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My experience and review of Prime Now, Amazon’s Grocery service that delivers Whole Foods groceries from a nearby store to your door within a two-hour window.
I prioritize spending the bulk of my food dollars at locally owned health food stores and markets. However, I do buy a few things at Whole Foods, which is only a couple of miles from my doorstep.
Hence, I guess it was inevitable that I would eventually try Prime Now. This is Amazon’s grocery delivery service.
It is similar to InstaCart used by competitors such as Earth Fare, where someone does the in-store shopping for you and then a courier delivers your groceries.
Before I launch into my review of Prime Now, let me take a moment to tell you how it is different from Amazon’s other delivery services.
Prime Now vs AmazonFresh
AmazonFresh is a subscription service delivers fresh groceries from Amazon fulfillment centers rather than Whole Foods stores like Prime Now.
AmazonFresh requires an additional monthly membership fee on top of Prime membership, but you have access to a wider variety of products. Besides groceries, personal care items and household supplies from all major national brands are available for delivery.
If you have a SNAP EBT card, you can get AmazonFresh without the monthly fee.
If you’re looking strictly for grocery delivery and live near a Whole Foods store, Prime Now is the better deal.
Prime Pantry vs Prime Now
Prime Pantry is another grocery delivery service offered by Amazon to Prime members.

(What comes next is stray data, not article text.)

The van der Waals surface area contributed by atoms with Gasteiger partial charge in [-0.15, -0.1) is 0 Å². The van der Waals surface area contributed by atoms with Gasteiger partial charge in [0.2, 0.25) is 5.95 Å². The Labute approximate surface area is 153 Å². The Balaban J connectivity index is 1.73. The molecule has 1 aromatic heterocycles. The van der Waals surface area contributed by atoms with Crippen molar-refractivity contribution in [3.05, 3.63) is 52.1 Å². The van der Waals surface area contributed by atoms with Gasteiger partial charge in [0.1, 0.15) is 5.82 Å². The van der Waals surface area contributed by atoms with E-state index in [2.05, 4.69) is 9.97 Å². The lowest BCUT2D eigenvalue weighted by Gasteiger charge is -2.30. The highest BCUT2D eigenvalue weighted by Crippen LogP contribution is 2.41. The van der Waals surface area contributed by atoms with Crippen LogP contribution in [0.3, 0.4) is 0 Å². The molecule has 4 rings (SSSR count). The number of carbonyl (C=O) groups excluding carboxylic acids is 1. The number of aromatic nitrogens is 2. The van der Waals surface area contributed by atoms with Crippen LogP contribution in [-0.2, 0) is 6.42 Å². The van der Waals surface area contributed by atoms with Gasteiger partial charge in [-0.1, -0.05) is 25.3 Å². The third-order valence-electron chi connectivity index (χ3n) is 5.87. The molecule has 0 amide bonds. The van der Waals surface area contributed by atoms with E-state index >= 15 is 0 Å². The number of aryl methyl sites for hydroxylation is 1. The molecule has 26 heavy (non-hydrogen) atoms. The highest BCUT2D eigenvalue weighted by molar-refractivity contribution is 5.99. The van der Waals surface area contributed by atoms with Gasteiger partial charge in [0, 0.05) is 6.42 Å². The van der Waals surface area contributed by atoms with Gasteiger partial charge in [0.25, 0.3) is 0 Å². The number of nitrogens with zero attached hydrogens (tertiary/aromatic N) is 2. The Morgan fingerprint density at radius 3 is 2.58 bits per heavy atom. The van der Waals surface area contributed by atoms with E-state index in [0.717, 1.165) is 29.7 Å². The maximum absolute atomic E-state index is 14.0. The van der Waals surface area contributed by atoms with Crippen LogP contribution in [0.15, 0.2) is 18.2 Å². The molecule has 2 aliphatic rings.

Unlike Prime Now and AmazonFresh, which include delivery of fresh items like produce and meat, Prime Pantry offers a range of shelf-stable foods, cleaning products, and even office supplies.
Like Prime Now, orders are shipped free if you spend $35+. For smaller orders, shipping is $5.99. Or, you can pay a small monthly subscription fee so that all of your orders qualify for free shipping.
My Experience with Prime Now
Since I live close to a Whole Foods store, it made the most sense to try Prime Now. Here are my thoughts on every aspect of the process including making the decision to order and whether I plan to use the service regularly (or ever again).
Delivery of Whole Foods’ groceries is free for Prime members who order $35 or more. That said, delivery isn’t really “free”.
You have the option to tip the courier who delivers the groceries, which is, of course, a very good idea! These people work very hard.
The suggested gratuity when you submit your Prime Now order online is about 10% of the total, so consider whether this cost is worth it for you compared to the gas/time to run to the store yourself if it is closeby.
I live 2 miles as the crow flies from my Whole Foods and 4.5 miles via roads. Considering the wear/tear/cost of gas to go back and forth (58 cents per mile according to the IRS), a $5 tip for a $60 order meant that using Prime Now didn’t cost anything additional to what I would have spent going to the store myself.
When I first logged into Prime Now on my smartphone, I was, quite honestly, a bit freaked out. Half my shopping list was already presented as top suggestions for my order!